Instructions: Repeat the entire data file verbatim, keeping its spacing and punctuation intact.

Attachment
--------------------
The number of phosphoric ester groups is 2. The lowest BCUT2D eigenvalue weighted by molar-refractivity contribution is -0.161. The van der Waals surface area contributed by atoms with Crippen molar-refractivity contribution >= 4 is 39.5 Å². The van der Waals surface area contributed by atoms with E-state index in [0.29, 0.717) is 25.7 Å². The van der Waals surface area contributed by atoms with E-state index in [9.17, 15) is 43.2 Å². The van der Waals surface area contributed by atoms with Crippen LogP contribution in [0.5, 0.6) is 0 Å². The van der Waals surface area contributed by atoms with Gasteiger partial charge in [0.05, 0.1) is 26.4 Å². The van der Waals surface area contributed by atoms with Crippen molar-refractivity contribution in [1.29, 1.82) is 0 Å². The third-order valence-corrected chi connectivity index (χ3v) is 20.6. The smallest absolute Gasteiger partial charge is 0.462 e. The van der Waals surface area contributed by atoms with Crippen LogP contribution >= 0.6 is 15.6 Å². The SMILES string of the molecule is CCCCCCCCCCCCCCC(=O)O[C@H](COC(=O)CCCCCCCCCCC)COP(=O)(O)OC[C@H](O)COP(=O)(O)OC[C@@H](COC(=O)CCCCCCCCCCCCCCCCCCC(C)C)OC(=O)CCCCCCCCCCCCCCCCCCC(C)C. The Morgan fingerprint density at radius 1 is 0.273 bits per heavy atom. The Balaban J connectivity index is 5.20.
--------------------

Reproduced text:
The number of phosphoric ester groups is 2. The lowest BCUT2D eigenvalue weighted by molar-refractivity contribution is -0.161. The van der Waals surface area contributed by atoms with Crippen molar-refractivity contribution >= 4 is 39.5 Å². The van der Waals surface area contributed by atoms with E-state index in [0.29, 0.717) is 25.7 Å². The van der Waals surface area contributed by atoms with E-state index in [9.17, 15) is 43.2 Å². The van der Waals surface area contributed by atoms with Crippen LogP contribution in [0.5, 0.6) is 0 Å². The van der Waals surface area contributed by atoms with Gasteiger partial charge in [0.05, 0.1) is 26.4 Å². The van der Waals surface area contributed by atoms with Crippen molar-refractivity contribution in [1.29, 1.82) is 0 Å². The third-order valence-corrected chi connectivity index (χ3v) is 20.6. The smallest absolute Gasteiger partial charge is 0.462 e. The van der Waals surface area contributed by atoms with Crippen LogP contribution >= 0.6 is 15.6 Å². The SMILES string of the molecule is CCCCCCCCCCCCCCC(=O)O[C@H](COC(=O)CCCCCCCCCCC)COP(=O)(O)OC[C@H](O)COP(=O)(O)OC[C@@H](COC(=O)CCCCCCCCCCCCCCCCCCC(C)C)OC(=O)CCCCCCCCCCCCCCCCCCC(C)C. The Morgan fingerprint density at radius 1 is 0.273 bits per heavy atom. The Balaban J connectivity index is 5.20.